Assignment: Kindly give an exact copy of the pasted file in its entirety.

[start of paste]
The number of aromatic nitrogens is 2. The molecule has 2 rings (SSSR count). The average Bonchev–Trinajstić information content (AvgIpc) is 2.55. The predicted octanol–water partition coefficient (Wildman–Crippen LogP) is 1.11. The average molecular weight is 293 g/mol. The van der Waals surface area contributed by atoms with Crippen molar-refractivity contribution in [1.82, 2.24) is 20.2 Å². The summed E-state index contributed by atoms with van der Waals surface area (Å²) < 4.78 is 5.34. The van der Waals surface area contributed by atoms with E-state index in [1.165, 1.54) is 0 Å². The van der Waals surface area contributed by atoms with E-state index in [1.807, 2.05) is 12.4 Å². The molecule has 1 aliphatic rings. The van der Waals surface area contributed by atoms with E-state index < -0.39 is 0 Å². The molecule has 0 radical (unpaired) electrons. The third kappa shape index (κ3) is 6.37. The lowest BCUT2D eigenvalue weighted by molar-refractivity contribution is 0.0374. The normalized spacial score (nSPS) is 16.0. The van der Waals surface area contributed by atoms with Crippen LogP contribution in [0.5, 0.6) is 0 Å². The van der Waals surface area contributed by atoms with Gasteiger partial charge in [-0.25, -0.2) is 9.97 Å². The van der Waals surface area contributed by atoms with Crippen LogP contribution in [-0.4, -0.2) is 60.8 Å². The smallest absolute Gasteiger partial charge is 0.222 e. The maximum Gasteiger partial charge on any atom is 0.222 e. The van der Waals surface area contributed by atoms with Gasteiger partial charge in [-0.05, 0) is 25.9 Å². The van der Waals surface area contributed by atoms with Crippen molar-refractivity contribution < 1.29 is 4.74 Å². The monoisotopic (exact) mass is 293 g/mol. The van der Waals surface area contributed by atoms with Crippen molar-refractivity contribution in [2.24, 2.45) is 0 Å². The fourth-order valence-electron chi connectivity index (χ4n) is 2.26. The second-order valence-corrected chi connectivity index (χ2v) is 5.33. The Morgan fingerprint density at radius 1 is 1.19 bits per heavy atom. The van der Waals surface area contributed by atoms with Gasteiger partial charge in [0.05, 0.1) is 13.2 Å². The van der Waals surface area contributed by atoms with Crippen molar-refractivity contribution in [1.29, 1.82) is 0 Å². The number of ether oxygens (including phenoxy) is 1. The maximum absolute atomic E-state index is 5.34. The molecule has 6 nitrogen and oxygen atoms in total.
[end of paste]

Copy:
The number of aromatic nitrogens is 2. The molecule has 2 rings (SSSR count). The average Bonchev–Trinajstić information content (AvgIpc) is 2.55. The predicted octanol–water partition coefficient (Wildman–Crippen LogP) is 1.11. The average molecular weight is 293 g/mol. The van der Waals surface area contributed by atoms with Crippen molar-refractivity contribution in [1.82, 2.24) is 20.2 Å². The summed E-state index contributed by atoms with van der Waals surface area (Å²) < 4.78 is 5.34. The van der Waals surface area contributed by atoms with E-state index in [1.165, 1.54) is 0 Å². The van der Waals surface area contributed by atoms with E-state index in [1.807, 2.05) is 12.4 Å². The molecule has 1 aliphatic rings. The van der Waals surface area contributed by atoms with E-state index < -0.39 is 0 Å². The molecule has 0 radical (unpaired) electrons. The third kappa shape index (κ3) is 6.37. The lowest BCUT2D eigenvalue weighted by molar-refractivity contribution is 0.0374. The normalized spacial score (nSPS) is 16.0. The van der Waals surface area contributed by atoms with Crippen LogP contribution in [0.5, 0.6) is 0 Å². The van der Waals surface area contributed by atoms with Gasteiger partial charge in [-0.25, -0.2) is 9.97 Å². The van der Waals surface area contributed by atoms with Crippen LogP contribution in [-0.4, -0.2) is 60.8 Å². The smallest absolute Gasteiger partial charge is 0.222 e. The maximum Gasteiger partial charge on any atom is 0.222 e. The van der Waals surface area contributed by atoms with Gasteiger partial charge in [-0.05, 0) is 25.9 Å². The van der Waals surface area contributed by atoms with Crippen molar-refractivity contribution < 1.29 is 4.74 Å². The monoisotopic (exact) mass is 293 g/mol. The van der Waals surface area contributed by atoms with Crippen molar-refractivity contribution in [2.24, 2.45) is 0 Å². The fourth-order valence-electron chi connectivity index (χ4n) is 2.26. The second-order valence-corrected chi connectivity index (χ2v) is 5.33. The Morgan fingerprint density at radius 1 is 1.19 bits per heavy atom. The van der Waals surface area contributed by atoms with Gasteiger partial charge in [0.05, 0.1) is 13.2 Å². The van der Waals surface area contributed by atoms with Crippen molar-refractivity contribution in [1.29, 1.82) is 0 Å². The number of ether oxygens (including phenoxy) is 1. The maximum absolute atomic E-state index is 5.34. The molecule has 6 nitrogen and oxygen atoms in total.